kranbalke : and I want to sue the state. I was on a road I was unfimilar with and there were no signs to warn me of the very sharp turn ahead so I didn't slow down or anything and I took it kinda fast. I lost control of the car and wrecked and my car is now totaled. Unfortunatly in I've already had two speeding tickets and one wreck which means this is the one that will make me lost my lisence for I dunno how long. I want to get a lawyer and sue the state for their lack of warning, but I don't even know where to start. I was reccomended this lawyer Dan Hunt (I Missouri) but I have no idea how to even get ahold of him and I would need money to pay for him, but I have no credit (not bad credit, just none) Would a Credit Union give me a loan. Help???
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  #5 (permalink)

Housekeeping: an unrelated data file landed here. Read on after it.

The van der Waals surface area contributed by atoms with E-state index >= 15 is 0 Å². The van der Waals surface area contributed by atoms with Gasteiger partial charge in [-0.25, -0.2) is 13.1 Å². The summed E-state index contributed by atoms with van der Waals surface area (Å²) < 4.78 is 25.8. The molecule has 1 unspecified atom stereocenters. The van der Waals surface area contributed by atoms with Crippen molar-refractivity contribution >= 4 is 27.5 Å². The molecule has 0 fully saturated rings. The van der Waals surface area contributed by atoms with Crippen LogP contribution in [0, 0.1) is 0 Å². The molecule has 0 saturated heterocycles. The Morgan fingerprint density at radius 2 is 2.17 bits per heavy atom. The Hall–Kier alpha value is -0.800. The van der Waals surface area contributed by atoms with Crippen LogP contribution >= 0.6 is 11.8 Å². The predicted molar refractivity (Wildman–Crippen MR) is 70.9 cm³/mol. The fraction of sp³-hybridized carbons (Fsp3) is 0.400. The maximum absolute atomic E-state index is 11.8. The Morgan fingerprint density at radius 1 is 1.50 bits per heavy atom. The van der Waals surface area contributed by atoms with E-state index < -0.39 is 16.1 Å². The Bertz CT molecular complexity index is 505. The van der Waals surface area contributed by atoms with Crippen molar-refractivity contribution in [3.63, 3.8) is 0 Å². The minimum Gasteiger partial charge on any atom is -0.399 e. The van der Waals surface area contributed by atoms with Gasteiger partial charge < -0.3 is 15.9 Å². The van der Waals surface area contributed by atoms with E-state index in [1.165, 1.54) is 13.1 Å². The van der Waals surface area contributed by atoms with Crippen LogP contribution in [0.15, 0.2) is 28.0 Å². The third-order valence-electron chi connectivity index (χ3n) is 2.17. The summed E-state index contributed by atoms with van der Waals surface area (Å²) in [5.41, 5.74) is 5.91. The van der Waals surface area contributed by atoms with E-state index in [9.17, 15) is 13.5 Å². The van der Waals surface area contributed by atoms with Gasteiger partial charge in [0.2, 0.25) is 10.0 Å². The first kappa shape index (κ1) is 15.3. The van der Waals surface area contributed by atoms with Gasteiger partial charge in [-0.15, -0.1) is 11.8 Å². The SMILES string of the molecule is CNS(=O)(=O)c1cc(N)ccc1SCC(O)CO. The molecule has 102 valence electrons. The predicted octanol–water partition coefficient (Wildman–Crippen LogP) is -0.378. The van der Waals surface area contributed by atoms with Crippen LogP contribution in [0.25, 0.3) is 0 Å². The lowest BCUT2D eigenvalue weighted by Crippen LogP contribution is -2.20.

frontruntex : most lawyers will take you and only get paid if you win and take a %
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  #6 (permalink)
Daudiodia : From everything you have said, noone is going to give you a loan because of your bad credit. If you think you have legal recourse against the state of Missouri you should find an attorney and get legal advice, then probably you should save your money for his fee. I am sure if you look in the local telephone book the attorney's telephone number will be in there. What you need to do is grow up, and correct your credit rating and pay your creditors so in the future when you need to borrow money you will be able to. Noone is going to loan you money. Another option with an attorney is to set up a payment plan, only when you have paid him in full will he take legal action on your behalf.
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  #7 (permalink)
momeNemelve : You answered you own questions.

1. I was unfamiliar with the road.
2. I was speeding.
3. I have two speeding tickets.

You can sue anybody you want, but you will lose and end up thousands of dollars in debt to your lawyer.

Best advice, is to grow up, eat the loss, and drive slower. Hard lesson in life!
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  #8 (permalink)